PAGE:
Your surgeon will be very careful during surgery to limit the amount of blood you lose. But blood may continue to ooze from tissues that were cut, even after the operation is over. To replace this blood, you may be given a blood transfusion. This is a safe and common procedure, during which you receive blood through an intravenous (IV) line placed in one of your blood vessels.
Several sources of blood are described here.
Hsu YMS, Ness PM, Cushing MM. Principles of red blood cell transfusion. In: Hoffman R, Benz EJ, Silberstein LE, et al, eds. Hematology: Basic Principles and Practice. 7th ed. Philadelphia, PA: Elsevier; 2018:chap 111.
Miller RD. Patient blood management: transfusion therapy. In: Miller RD, ed. Miller's Anesthesia. 8th ed. Philadelphia, PA: Elsevier Saunders; 2015:chap 56.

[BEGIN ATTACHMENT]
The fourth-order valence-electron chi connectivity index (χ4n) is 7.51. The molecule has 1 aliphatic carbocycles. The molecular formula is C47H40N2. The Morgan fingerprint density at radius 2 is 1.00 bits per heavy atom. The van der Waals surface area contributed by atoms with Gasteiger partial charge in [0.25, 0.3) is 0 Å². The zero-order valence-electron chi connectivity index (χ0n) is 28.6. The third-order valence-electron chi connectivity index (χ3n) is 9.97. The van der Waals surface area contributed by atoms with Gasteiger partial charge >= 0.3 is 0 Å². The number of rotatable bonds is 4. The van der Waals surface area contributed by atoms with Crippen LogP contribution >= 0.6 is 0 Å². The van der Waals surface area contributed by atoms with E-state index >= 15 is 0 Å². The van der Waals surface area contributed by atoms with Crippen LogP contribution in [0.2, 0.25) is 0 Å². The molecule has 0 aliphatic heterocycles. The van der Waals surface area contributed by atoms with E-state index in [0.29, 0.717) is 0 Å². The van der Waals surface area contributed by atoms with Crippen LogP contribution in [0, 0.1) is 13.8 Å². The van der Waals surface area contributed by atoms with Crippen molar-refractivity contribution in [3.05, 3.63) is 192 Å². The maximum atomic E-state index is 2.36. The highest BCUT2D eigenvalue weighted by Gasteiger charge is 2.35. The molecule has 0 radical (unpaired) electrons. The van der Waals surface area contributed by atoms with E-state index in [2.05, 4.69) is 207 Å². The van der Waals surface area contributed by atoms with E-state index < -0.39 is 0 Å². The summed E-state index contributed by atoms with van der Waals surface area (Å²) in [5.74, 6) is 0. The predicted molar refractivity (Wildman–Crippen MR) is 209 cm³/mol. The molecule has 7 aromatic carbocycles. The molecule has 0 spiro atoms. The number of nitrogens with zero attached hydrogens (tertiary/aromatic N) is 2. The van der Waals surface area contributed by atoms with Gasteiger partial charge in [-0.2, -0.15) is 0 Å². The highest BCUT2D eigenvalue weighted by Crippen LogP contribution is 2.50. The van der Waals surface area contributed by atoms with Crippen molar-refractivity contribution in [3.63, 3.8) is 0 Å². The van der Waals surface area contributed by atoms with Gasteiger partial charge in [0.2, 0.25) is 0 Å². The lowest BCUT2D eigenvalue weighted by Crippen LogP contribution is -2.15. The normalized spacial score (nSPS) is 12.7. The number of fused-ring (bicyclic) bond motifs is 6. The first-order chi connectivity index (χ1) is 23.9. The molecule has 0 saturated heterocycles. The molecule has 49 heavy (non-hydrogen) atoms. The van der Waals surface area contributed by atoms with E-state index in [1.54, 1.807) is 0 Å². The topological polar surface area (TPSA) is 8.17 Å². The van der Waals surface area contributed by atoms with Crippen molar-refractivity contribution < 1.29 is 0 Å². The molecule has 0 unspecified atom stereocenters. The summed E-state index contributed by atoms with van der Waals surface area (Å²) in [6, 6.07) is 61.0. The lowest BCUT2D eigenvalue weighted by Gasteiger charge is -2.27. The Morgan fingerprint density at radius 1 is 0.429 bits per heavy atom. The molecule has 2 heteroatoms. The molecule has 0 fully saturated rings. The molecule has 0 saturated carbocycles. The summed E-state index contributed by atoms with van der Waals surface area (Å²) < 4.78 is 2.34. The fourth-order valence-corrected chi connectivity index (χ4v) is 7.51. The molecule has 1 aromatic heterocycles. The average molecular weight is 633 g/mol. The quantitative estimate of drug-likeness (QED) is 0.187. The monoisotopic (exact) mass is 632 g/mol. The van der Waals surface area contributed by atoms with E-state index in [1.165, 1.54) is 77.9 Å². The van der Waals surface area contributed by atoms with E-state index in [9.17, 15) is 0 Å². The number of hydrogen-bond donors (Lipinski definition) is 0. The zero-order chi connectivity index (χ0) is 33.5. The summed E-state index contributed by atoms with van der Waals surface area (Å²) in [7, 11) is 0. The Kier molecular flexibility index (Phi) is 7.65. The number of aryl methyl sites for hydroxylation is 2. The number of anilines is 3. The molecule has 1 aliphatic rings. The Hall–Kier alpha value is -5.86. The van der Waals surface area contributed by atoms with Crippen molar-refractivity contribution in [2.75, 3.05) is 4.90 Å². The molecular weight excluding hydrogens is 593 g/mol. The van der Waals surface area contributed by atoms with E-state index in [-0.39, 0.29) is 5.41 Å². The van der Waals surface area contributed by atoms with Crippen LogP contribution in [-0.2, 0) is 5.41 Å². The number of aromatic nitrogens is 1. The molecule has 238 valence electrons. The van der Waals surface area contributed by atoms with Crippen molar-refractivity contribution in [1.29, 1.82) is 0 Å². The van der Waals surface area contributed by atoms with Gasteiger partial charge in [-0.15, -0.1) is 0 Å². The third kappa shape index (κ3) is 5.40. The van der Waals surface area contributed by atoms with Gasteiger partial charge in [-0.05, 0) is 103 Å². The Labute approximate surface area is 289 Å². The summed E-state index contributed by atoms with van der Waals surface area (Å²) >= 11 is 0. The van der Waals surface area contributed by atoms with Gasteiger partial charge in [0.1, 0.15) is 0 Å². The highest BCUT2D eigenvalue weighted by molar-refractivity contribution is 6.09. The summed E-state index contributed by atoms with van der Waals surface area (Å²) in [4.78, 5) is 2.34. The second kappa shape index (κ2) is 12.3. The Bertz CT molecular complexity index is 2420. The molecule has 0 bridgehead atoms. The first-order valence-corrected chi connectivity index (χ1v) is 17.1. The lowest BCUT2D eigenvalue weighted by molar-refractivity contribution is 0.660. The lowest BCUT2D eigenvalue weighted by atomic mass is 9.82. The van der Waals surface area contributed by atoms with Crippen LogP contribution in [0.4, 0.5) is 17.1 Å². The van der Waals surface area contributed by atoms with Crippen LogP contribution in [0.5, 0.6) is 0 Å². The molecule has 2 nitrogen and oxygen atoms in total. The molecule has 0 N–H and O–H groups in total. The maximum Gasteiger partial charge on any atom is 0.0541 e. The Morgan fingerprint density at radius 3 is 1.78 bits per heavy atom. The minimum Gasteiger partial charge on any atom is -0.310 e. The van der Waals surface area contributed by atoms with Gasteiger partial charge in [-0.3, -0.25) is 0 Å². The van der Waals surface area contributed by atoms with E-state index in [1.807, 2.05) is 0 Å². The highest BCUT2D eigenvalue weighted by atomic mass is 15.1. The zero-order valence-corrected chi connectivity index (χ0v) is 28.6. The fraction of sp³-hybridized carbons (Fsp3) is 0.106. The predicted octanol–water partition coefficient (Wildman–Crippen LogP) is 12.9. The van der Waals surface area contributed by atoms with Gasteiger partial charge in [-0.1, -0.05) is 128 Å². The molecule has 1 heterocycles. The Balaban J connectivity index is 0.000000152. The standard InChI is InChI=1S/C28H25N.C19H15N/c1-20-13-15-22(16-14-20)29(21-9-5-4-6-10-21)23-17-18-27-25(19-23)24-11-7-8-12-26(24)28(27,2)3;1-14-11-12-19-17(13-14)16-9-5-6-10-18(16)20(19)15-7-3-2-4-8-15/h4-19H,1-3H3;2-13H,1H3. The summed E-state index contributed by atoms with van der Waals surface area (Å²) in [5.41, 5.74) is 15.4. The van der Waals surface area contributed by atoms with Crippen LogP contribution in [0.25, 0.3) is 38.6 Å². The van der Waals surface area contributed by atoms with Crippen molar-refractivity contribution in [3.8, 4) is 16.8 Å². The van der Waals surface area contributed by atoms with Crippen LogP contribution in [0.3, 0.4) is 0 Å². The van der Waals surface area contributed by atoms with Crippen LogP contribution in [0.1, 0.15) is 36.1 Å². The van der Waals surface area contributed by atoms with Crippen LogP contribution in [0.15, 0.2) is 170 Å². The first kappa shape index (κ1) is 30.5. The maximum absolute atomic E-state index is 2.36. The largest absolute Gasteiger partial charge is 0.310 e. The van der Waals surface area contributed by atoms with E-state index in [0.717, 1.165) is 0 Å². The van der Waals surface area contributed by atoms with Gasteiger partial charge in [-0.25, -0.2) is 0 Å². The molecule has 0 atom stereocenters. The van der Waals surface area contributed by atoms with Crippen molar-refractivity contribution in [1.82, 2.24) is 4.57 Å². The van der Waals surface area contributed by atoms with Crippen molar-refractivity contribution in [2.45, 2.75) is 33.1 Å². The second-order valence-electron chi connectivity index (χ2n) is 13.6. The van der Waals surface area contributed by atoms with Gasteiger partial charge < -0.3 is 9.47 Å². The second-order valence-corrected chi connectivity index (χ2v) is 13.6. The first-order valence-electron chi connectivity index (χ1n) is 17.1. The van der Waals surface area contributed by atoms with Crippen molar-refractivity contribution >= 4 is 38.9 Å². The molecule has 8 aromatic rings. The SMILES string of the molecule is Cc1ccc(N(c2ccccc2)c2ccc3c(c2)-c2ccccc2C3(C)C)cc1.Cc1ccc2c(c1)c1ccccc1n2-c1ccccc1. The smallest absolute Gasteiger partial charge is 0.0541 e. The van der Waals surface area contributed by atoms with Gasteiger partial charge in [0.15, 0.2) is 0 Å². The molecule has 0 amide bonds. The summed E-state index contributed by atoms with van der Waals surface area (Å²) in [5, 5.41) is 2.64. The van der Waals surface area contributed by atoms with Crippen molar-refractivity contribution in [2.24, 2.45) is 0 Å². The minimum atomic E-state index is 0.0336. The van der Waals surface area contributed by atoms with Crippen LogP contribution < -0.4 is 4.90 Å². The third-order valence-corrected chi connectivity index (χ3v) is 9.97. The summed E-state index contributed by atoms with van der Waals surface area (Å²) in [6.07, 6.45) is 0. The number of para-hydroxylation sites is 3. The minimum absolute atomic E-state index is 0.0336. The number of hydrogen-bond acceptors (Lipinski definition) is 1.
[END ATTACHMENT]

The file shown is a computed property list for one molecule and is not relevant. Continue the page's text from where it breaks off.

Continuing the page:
U.S. Food and Drug Administration website. Blood and blood products. www.fda.gov/BiologicsBloodVaccines/BloodBloodProducts. Updated December 29, 2016. Accessed October 13, 2017.
Review Date 9/7/2017
Updated by: C. Benjamin Ma, MD, Professor, Chief, Sports Medicine and Shoulder Service, UCSF Department of Orthopaedic Surgery, San Francisco, CA. Also reviewed by David Zieve, MD, MHA, Medical Director, Brenda Conaway, Editorial Director, and the A.D.A.M. Editorial team.